In many organisations the Business Intelligence (or Management Information) team is a very separate entity from the Data Governance or Data Quality team. Indeed, in many organisations the BI Team is part of IT, whereas Data Governance and Data Quality is usually (but not always) part of the business. Now this has led many people to mistakenly believe that BI and data governance have no relationship with each other.
To some extent I can understand how this has happened. After all Business Intelligence as a discipline has existed considerably longer than Data Governance. It’s easy to see why people might assume that if it has existed for so long without data governance, that it has no relevance or is not needed by them.
However I think the opposite is true and that Business Intelligence teams would benefit greatly if data governance was implemented and fully embedded within their organisation. Now you may be asking yourself why might this be?
Business intelligence is about applying analysis to multiple sources of data and information to improve business decision-making. As you know the main aim of implementing data governance is to improve the quality of your data. So if you take the next logical step, if the data you’re applying analysis techniques to is of poor quality, then the results of your BI are unlikely to be the correct ones!
If the executives in your company are making decisions based on the wrong data, is very likely that they are making the wrong decisions. These will not be in the best interests of your organisation in the long run. Now of course that is a sweeping statement and assumes that your BI Team is not aware of the quality of your data and in my experience that is very rarely the case. In fact fairly often your highly skilled BI Team spend a lot of time fixing the data before they can produce the reports that you have requested.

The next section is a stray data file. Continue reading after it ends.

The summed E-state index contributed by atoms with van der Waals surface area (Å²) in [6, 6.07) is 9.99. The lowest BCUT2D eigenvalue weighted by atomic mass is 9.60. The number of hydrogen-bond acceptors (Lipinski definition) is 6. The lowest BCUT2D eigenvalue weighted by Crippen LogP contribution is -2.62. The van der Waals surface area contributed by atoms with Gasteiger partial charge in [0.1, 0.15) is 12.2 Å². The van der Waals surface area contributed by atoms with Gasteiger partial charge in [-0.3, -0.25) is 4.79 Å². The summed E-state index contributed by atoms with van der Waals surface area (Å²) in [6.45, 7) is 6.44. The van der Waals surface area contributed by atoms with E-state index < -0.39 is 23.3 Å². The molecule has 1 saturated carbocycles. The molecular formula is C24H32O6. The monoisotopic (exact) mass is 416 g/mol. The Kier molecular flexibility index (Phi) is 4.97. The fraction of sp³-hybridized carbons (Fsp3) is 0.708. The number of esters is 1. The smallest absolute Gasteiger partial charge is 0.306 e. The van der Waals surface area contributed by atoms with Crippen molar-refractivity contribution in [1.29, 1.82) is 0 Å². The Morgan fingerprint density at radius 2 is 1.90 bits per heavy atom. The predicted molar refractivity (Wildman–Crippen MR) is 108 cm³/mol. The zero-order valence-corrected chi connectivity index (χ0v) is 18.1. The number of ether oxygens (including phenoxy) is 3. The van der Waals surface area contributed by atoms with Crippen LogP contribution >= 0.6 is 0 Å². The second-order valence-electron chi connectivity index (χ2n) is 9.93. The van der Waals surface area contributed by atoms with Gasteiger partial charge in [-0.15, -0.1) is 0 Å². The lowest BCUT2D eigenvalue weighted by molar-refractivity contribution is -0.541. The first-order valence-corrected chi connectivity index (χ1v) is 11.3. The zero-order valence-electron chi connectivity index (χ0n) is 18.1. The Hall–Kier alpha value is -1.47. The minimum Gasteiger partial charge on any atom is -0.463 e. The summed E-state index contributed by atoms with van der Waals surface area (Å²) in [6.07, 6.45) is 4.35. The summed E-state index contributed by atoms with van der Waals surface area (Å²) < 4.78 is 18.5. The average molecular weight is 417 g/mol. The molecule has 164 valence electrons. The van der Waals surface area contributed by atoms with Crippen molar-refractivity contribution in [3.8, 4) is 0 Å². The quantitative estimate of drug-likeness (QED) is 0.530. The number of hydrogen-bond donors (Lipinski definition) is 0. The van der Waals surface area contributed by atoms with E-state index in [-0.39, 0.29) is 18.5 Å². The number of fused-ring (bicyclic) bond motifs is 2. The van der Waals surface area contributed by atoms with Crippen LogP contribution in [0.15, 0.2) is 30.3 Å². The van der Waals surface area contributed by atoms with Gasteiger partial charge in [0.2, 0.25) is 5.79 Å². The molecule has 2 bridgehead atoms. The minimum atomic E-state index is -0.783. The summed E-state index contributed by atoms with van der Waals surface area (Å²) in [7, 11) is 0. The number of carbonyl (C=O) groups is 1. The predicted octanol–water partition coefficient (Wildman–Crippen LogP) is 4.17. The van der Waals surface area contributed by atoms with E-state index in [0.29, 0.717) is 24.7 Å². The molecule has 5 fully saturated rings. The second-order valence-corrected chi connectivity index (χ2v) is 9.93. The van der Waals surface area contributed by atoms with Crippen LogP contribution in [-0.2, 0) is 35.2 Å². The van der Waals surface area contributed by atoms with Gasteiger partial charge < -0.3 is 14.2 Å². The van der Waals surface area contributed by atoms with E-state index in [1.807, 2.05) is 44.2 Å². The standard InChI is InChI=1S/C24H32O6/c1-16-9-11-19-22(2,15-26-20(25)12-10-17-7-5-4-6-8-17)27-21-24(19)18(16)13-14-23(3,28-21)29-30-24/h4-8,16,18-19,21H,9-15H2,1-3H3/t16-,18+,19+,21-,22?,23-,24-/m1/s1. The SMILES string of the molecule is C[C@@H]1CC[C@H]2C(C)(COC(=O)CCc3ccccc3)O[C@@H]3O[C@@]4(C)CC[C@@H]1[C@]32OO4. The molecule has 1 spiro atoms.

This issue was highlighted to me very early on in my data governance career when I worked alongside a business intelligence team. One day, during a chance conversation the team mentioned that they wished they had more time to spend on BI activities. Now this bewildered me as up until that point I had been under the impression that that was what they spent 100% of their time doing! But upon questioning them it became clear that they spent only 50% of their time on analysis, as they had to spend so much time cleansing and fixing data before it was in a good enough condition for them to use. The quality of the data they were using was of such poor quality that unless they undertook onerous cleansing activities, the great looking reports and dashboards were valueless at best. Or even worst they would be helping senior management potentially make the wrong decisions.
So for me the connection is very clear if you are paying clever people to analyse your data, wouldn’t you rather they spent the time using the skills for which you are paying them? This is a topic which I feel strongly about and that is why I’m presenting on “Why you need a data governance strategy to support your BI” at the Enterprise Data and BI conference in November. Not making allies of your BI Team is a mistake that many organisations make when they attempt to implement data governance. After all this team should be strong supporters of your initiative, as it should free up their time so they can spend longer doing what they do best.
Sadly this is just one of many mistakes that are frequently made when organisations implement data governance. If you want to learn what the nine biggest mistakes that companies make when implementing data governance are (and how to avoid them) you can visit my website to download a free report.
Author: Nicola Askham, firstname.lastname@example.org